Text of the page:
Plotwise, there isn’t a lot to hold on to here. It is a lot of the same, a rolling boil of conflict that doesn’t escalate quite enough. His relationships never getting beyond the physical. And when the story shifts to include perspectives of his lovers and wife, the voices aren’t really distinct. Even a moment when two of his patients discover they are both getting special treatment is a sort of gray area that lacks tension.

This review was originally posted May 25, 2011 on Minnesota Reads.

‘Fun Home’ by Alison Bechdel

Sometimes my reading takes on a sort of frantic archeological hunt-ness and I find myself tearing through books looking for the best sentence, the most aurally appealing word, the most curious idea. The next best thing ever. Or the next worst thing ever. A superlative in some respect. Something that bonks me over the head, bleeding from pores and lamenting the cruelty of only being able to read this thing for the first time once. And that there is a chance I will never again read anything better, so prepare for a lifetime of disappointment. Better find a new hobby. Maybe hiking.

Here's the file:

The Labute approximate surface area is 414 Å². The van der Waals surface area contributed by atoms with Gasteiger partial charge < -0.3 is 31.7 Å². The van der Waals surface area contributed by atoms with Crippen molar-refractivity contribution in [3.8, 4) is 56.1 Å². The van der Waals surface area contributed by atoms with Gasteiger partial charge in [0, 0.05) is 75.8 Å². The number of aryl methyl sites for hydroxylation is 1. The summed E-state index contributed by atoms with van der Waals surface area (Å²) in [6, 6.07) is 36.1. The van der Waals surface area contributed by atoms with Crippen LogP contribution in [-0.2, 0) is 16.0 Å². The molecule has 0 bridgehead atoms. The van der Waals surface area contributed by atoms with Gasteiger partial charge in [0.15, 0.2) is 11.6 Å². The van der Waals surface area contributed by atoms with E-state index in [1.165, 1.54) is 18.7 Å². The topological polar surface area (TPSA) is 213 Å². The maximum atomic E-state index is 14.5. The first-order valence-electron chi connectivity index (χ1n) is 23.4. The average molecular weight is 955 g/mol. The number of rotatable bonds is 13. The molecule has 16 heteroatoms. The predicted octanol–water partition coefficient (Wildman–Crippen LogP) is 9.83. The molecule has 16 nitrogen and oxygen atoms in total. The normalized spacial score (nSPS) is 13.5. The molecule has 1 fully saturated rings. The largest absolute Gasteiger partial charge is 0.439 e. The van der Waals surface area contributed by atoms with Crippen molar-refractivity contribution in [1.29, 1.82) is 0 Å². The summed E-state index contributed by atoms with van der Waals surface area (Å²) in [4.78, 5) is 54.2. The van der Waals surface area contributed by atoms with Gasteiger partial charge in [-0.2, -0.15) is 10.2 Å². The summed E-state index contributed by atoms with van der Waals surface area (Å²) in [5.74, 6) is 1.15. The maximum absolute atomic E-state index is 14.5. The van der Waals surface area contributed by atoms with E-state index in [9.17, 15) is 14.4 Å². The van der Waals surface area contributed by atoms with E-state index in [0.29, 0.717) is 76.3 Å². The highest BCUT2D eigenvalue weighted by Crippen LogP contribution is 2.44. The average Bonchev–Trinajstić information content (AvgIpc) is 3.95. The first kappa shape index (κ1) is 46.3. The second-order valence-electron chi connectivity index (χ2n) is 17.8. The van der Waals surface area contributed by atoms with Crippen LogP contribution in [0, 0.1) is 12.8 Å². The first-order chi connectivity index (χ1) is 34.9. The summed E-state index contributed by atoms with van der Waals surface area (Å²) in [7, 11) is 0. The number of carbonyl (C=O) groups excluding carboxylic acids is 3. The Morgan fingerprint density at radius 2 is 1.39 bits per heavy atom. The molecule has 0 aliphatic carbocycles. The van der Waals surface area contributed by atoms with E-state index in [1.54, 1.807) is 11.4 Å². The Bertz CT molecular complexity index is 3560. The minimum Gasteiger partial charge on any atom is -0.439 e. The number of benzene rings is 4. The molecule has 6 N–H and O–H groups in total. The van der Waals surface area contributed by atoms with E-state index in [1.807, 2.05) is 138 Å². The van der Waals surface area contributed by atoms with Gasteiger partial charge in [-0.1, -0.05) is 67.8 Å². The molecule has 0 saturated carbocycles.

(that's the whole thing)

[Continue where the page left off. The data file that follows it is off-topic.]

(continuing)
Of course, this rarely happens. The majority of books are fine. Fine-ish. Just enough of everything. Next book, please.

Enter Alison Bechdel’s Fun Home: A Family Tragicomic. Game over. Time to find a nice trail, sturdy boots, and tick repellent. This is the most multi-layered, wholly complete graphic anything I’ve read or suspect I will ever read. It would stand on its own as a novel; it would stand on its own as completely wordless.

The longtime “Dykes to Watch Out For” creator’s coming-out-of-age story centers on growing up not-at-all pink and flowery in an old mansion with hug-free parents — mom is a Henry James-style character, and dad is more Gatsby. Her father Bruce dies two weeks after she reveals to her parents by letter from college that she is a lesbian and her mother reveals that her father has had a series of flings with teen-aged boys. She suspects he killed himself, purposefully stepping in front of a truck.

Bechdel tells her story in a way that keeps doubling back to this discovery about her father, and she writes the story of her life from this new perspective about what was really going on in this huge old house he was restoring just millimeters from where he grew up in a town teeming with Bechdels.